We had the good fortune of connecting with Pete Gershon and we’ve shared our conversation below.
Hi Pete, why did you pursue a creative career?
I don’t think I ever had a choice. I turned to writing early on, and have always been drawn to artists, musicians, and creative people. I went to Hampshire College in Massachusetts, which is a grade-free, divisional program that led me to look at all of my successive efforts as a series of exciting projects: a quarterly print journal about creative music; a series of books about the social history of Houston’s art community; and now specifically the curation of a new program for a developing art center–The Orange Show Center for Visionary Art–reconciling the overlapping worlds of contemporary art practice and that of self-trained visionaries
Can you open up a bit about your work and career? We’re big fans and we’d love for our community to learn more about your work.
I’m currently the curator of programming at a place called The Orange Show Center for Visionary Art. We’re based around the preservation and programming of a portfolio of unusual sites in Houston constructed by artistic visionaries, also including the Beer Can House and the mosaic mural-filled Smither Park. The organization is now growing into an expanded property including a football-field sized poured concrete former truck depot that provides the opportunity to work with a wide range of musicians, visual and performing artists, and likeminded community groups to promote a vision that art is for everyone and not just for the privileged few. We favor artwork made with repurposed, commonly available materials and we believe anyone can participate in meaningful art experiences, regardless of background of experience level.
If you had a friend visiting you, what are some of the local spots you’d want to take them around to?
Houston is so huge and diverse that it’s really hard to narrow down a list of favorite spots. Most lists will mention places like the Museum of Fine Arts Houston, the Menil Collection, the Rothko Chapel, the Buffalo Bayou Cistern, Project Row Houses, and Discovery Green in the heart of downtown. Dig a little deeper and you’ll find distinctive art and performance spaces on a smaller scale, from longstanding institutions like Lawndale to DiverseWorks to real grassroots artist-run spaces like 14 Pews, Avant Garden, Notsuoh, and El Rincon Social. If you like dive bars, you are going to want to check out D&W Lounge, Big Star, Poison Girl, and the allegedly haunted La Carafe. Houston is a city of international flavors and I’d send you to Teotihuacan, Lucy’s Ethiopian Restaurant, Nidda Thai Cuisine, Govinda’s, Maharaja Bhog, and an amazing taco truck called El Cilantro. Try and plan your trip in April so you can catch the annual Art Car Parade, our city’s biggest free community event that draws hundreds of decorated cars and over 200,000 spectators to the area around City Hall. Screwed Up Records & Tapes–trafficking exclusively in the music of DJ Screw–is kind of a must, and Sound Exchange is our gold standard record store for music outside the mainstream. You are going to need more than a week here, though.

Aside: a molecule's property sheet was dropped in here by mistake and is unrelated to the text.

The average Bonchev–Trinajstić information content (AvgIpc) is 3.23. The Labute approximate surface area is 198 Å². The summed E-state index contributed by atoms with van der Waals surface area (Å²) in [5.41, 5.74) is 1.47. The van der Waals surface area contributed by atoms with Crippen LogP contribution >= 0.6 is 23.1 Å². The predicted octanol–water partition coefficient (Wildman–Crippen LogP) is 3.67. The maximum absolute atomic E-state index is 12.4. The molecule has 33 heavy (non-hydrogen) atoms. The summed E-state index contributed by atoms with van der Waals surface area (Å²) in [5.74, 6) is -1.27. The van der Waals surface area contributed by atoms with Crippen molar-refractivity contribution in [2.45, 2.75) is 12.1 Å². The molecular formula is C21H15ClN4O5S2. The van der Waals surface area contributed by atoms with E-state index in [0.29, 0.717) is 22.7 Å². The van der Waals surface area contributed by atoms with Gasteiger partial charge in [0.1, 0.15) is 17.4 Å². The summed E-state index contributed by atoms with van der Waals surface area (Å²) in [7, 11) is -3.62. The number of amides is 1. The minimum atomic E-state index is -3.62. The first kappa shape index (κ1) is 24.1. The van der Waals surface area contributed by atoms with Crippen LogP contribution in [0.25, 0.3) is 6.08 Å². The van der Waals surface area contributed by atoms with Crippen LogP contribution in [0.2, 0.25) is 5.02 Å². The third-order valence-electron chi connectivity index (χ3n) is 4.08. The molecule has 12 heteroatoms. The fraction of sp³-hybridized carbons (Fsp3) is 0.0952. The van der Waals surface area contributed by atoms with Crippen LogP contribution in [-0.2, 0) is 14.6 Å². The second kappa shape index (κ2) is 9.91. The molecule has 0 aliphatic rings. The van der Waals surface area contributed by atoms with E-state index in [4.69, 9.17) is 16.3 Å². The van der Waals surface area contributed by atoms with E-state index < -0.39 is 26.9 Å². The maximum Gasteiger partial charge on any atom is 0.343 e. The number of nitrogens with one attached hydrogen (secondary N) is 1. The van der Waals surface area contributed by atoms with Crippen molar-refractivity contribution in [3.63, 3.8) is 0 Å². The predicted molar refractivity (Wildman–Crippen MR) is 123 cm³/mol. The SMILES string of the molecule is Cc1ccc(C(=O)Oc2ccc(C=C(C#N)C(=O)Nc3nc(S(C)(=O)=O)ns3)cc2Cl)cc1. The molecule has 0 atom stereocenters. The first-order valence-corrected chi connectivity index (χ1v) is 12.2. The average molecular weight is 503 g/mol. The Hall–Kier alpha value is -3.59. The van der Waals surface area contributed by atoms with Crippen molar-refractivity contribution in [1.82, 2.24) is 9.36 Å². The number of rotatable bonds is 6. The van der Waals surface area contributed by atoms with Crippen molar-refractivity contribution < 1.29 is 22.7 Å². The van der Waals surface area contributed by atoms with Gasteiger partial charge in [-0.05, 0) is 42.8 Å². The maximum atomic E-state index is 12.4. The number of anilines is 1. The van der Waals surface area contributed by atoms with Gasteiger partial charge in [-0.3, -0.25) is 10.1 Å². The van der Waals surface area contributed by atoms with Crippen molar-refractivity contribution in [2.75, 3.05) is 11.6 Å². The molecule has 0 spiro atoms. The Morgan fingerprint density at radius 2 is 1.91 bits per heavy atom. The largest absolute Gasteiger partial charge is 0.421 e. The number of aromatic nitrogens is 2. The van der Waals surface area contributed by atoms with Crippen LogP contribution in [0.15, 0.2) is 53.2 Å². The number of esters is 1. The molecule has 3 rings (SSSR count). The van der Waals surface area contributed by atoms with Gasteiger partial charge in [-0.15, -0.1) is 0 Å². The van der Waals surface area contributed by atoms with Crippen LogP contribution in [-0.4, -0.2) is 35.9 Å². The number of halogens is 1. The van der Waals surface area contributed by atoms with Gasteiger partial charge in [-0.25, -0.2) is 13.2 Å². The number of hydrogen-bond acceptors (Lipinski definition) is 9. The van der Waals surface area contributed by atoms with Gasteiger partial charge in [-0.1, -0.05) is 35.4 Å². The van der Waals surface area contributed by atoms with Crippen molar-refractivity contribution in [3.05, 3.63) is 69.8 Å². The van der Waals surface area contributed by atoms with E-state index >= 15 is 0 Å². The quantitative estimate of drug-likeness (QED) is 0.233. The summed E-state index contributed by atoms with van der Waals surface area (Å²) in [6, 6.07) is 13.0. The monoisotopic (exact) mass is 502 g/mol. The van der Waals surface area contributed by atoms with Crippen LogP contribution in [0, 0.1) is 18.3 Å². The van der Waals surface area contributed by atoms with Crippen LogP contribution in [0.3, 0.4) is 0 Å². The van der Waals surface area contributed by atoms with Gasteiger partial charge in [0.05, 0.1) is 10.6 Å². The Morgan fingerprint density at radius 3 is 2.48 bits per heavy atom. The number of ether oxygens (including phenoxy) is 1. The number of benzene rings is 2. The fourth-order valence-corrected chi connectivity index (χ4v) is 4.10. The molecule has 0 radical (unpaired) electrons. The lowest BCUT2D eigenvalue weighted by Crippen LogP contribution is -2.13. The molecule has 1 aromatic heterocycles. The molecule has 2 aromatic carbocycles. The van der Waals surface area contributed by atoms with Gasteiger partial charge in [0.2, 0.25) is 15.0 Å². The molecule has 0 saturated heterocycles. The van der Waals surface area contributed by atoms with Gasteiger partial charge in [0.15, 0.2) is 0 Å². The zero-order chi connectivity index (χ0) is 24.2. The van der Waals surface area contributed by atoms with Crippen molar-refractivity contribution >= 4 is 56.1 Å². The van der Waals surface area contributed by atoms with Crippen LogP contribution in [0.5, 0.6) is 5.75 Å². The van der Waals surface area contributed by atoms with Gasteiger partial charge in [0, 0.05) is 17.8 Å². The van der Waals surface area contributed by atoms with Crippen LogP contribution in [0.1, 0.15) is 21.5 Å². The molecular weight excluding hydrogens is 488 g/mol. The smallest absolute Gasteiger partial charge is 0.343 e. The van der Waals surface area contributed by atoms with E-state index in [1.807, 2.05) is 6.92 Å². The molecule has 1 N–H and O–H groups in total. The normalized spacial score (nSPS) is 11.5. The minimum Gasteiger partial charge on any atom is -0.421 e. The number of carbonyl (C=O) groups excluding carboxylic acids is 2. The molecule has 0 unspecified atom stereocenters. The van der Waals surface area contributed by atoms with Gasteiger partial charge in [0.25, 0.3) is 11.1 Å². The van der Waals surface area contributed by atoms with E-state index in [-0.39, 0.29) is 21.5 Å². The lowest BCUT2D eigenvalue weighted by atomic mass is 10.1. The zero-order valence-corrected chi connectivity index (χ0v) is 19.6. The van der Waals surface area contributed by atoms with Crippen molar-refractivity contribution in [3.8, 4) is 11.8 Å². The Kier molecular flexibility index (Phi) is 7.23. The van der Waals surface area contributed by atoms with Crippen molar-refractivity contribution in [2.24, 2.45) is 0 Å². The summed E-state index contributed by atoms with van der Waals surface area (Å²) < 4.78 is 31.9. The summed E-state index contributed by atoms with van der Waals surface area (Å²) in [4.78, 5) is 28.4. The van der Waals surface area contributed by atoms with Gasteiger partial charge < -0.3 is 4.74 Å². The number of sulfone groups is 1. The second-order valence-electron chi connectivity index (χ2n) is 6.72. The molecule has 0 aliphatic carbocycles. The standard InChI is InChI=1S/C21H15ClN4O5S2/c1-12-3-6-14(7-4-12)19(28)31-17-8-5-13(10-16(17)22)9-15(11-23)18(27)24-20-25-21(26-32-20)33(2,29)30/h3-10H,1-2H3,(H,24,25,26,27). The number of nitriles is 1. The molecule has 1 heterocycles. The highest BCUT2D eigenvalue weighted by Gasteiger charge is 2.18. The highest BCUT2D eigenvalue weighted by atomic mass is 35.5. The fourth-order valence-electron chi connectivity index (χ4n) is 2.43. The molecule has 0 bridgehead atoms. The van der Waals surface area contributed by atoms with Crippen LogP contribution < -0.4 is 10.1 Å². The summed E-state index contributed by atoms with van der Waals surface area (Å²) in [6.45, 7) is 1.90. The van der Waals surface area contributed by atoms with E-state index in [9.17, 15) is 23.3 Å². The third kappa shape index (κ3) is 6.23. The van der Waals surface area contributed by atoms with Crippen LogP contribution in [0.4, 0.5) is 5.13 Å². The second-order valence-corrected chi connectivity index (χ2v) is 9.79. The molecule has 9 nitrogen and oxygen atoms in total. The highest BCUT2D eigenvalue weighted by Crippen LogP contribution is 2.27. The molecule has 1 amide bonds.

Who else deserves some credit and recognition?
My work’s been supported by countless individuals, foundations, businesses, and perhaps most of all the City of Houston through the Houston Arts Alliance. When i began a decade of research into the social history of our city’s art community, I was welcomed with open arms by an older generation of makers and thinkers and it changed the course of my life. One guy I’d particularly like to mention is the late multi-media artist Bert L. Long, Jr. I worked closely with Bert to organize his archives and document his work in the year and a half preceding his death and he taught me so much about art and about life in general. He’s not well-known outside of Texas, but readers should Google his name and learn about one of the country’s best undersung artists.
Other: Of course, please visit the Orange Show as well at orangeshow.org.
Pete’s B&W portrait photo by Erica Nix. Pete with John Alexander by David Berg. All other images by Pete Gershon.